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#19 jon.kiparsky  Icon User is offline

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Re: Discrete Math and Programming

Posted 08 July 2013 - 10:50 AM

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<sarcasm>Right. Bringing typesetting from proprietary, incredibly expensive and highly specialized machines specific to a niche industry into personal computers was an obvious no-brainer that the rest of the computer industry embraced immediately and whole-heartedly.</sarcasm>


That's what I said: Jobs' accomplishment was seeing that this was prettier. That made him smarter than the management at Xerox, who notoriously had no idea what they had at PARC.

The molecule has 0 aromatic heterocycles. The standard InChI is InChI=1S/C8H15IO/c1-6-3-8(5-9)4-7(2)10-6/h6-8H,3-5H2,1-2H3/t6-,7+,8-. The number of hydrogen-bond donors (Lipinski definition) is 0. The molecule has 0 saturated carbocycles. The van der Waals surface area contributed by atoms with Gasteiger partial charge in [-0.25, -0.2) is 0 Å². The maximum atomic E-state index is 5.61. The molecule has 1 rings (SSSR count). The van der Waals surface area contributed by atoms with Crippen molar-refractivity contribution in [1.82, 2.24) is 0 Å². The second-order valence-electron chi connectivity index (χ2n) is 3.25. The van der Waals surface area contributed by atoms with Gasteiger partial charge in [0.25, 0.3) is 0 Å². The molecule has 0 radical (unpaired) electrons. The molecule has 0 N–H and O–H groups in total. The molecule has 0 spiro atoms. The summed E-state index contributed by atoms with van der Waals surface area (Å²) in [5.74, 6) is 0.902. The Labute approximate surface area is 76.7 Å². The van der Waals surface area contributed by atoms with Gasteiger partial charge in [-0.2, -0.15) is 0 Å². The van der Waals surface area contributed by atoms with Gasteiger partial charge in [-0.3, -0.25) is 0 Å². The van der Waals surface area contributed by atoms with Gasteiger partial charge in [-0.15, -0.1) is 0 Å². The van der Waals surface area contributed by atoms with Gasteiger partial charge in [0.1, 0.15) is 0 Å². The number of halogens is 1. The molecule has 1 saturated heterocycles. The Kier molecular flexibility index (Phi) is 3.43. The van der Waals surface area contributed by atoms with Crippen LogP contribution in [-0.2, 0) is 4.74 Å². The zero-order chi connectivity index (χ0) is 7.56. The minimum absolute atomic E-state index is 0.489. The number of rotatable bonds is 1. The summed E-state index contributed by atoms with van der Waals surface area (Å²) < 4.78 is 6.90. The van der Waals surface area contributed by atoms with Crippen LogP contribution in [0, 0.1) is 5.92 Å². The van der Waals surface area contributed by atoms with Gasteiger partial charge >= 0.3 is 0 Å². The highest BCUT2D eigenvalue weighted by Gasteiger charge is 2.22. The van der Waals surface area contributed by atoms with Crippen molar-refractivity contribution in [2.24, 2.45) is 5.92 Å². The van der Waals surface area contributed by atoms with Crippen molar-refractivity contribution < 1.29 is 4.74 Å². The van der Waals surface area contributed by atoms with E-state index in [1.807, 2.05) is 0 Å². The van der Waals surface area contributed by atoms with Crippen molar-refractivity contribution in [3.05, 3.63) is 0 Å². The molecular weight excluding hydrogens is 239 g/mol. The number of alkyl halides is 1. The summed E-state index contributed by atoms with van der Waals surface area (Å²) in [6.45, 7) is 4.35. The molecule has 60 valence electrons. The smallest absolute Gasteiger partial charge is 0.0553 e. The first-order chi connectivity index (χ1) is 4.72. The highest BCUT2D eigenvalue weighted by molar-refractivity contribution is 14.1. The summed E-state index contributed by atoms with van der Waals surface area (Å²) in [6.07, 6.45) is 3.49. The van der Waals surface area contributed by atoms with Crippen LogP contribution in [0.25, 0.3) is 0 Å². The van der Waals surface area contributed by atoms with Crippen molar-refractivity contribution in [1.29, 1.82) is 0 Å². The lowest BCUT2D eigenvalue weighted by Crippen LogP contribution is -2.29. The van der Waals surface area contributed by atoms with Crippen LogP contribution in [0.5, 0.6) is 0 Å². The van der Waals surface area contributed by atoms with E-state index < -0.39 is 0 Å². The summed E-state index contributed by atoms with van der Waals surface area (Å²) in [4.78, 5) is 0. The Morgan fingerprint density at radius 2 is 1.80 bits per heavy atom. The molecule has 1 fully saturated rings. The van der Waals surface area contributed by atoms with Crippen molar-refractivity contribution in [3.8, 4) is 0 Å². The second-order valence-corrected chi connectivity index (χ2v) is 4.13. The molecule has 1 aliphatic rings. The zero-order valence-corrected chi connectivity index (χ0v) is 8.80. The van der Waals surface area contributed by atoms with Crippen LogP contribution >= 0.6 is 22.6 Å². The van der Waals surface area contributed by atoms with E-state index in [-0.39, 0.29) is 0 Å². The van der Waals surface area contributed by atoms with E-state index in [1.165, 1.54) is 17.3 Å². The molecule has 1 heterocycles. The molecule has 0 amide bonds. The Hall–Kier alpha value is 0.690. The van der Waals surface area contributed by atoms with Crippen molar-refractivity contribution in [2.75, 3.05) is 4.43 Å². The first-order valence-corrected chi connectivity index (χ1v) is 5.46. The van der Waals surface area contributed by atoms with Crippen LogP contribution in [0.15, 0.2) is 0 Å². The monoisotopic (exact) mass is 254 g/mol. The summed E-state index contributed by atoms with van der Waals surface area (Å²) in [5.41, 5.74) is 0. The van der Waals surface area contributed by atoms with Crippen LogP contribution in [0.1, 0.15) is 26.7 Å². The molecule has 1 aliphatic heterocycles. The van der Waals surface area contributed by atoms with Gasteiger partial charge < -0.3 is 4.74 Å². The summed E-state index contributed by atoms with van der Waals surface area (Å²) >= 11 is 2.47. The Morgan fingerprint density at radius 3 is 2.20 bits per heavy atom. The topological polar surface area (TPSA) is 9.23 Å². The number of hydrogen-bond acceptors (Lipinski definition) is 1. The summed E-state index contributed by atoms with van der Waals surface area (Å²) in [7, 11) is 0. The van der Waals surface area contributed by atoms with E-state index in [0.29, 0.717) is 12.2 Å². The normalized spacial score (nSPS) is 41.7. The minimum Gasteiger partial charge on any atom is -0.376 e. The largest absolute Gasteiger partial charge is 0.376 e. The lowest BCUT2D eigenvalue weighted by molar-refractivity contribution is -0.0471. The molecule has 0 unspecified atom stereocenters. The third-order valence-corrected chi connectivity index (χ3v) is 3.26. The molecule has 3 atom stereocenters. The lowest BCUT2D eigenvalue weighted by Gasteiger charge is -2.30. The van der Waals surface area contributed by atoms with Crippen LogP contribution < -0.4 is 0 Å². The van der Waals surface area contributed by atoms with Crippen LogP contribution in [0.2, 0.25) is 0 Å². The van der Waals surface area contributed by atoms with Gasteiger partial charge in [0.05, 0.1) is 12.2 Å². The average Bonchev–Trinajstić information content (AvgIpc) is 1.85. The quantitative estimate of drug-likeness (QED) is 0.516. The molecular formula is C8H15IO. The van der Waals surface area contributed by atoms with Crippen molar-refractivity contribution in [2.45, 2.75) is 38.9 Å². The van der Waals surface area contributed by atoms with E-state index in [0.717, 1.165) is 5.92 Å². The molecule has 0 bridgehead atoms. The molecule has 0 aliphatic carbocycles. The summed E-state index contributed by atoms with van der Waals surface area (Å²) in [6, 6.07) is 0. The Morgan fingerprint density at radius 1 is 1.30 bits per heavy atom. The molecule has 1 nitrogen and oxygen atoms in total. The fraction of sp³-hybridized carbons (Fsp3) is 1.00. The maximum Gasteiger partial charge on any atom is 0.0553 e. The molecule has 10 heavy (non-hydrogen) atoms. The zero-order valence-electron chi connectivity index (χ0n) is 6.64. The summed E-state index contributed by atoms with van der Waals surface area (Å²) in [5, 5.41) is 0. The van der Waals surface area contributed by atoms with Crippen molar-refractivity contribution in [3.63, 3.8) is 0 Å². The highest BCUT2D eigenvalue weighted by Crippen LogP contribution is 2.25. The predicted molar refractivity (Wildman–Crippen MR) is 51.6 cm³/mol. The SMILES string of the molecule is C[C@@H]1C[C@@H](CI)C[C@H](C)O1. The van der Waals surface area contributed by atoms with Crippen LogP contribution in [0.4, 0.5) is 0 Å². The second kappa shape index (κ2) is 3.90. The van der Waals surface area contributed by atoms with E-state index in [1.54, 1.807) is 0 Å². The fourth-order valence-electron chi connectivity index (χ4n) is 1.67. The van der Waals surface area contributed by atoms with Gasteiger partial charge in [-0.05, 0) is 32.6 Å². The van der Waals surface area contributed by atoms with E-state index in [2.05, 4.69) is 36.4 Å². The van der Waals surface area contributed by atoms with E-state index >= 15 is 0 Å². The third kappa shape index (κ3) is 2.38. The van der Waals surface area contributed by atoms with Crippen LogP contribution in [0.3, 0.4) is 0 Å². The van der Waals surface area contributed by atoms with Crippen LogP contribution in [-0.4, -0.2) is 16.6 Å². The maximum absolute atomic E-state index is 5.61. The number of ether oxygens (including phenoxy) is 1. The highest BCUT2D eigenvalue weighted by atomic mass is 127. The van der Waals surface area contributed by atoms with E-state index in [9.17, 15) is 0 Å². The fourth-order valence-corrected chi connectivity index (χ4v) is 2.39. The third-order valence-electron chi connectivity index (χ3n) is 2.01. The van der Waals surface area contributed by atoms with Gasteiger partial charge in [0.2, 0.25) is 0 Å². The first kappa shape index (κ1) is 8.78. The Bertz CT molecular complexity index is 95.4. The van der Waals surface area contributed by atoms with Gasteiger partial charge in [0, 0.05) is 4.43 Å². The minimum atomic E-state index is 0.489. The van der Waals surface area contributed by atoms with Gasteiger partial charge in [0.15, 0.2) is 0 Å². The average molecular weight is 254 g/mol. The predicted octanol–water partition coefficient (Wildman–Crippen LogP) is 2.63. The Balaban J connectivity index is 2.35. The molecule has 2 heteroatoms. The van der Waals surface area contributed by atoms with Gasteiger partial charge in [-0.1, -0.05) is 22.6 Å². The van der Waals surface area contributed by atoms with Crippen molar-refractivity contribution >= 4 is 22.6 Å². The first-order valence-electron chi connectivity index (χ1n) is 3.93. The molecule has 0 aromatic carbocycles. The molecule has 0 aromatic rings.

This is marketing, not computer science.

This post has been edited by jon.kiparsky: 08 July 2013 - 10:55 AM

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#20 macosxnerd101  Icon User is offline

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Re: Discrete Math and Programming

Posted 08 July 2013 - 10:50 AM

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Newton's invention of it

Newtonian notation is actually the f'(x) notation, while Leibnitzian notation is dy/dx.
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#21 jon.kiparsky  Icon User is offline

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Re: Discrete Math and Programming

Posted 08 July 2013 - 10:50 AM

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Newtonian notation is actually the f'(x) notation, while Leibnitzian notation is dy/dx.


As a point of trivia, Charles Babbage was one of the main proponents of the Leibniz notation, and probably he and his little circle did more than most people to establish it as the standard.

But I think Newton's notation was actually a little more cumbersome than the f'(x), wasn't it?

This post has been edited by jon.kiparsky: 08 July 2013 - 10:53 AM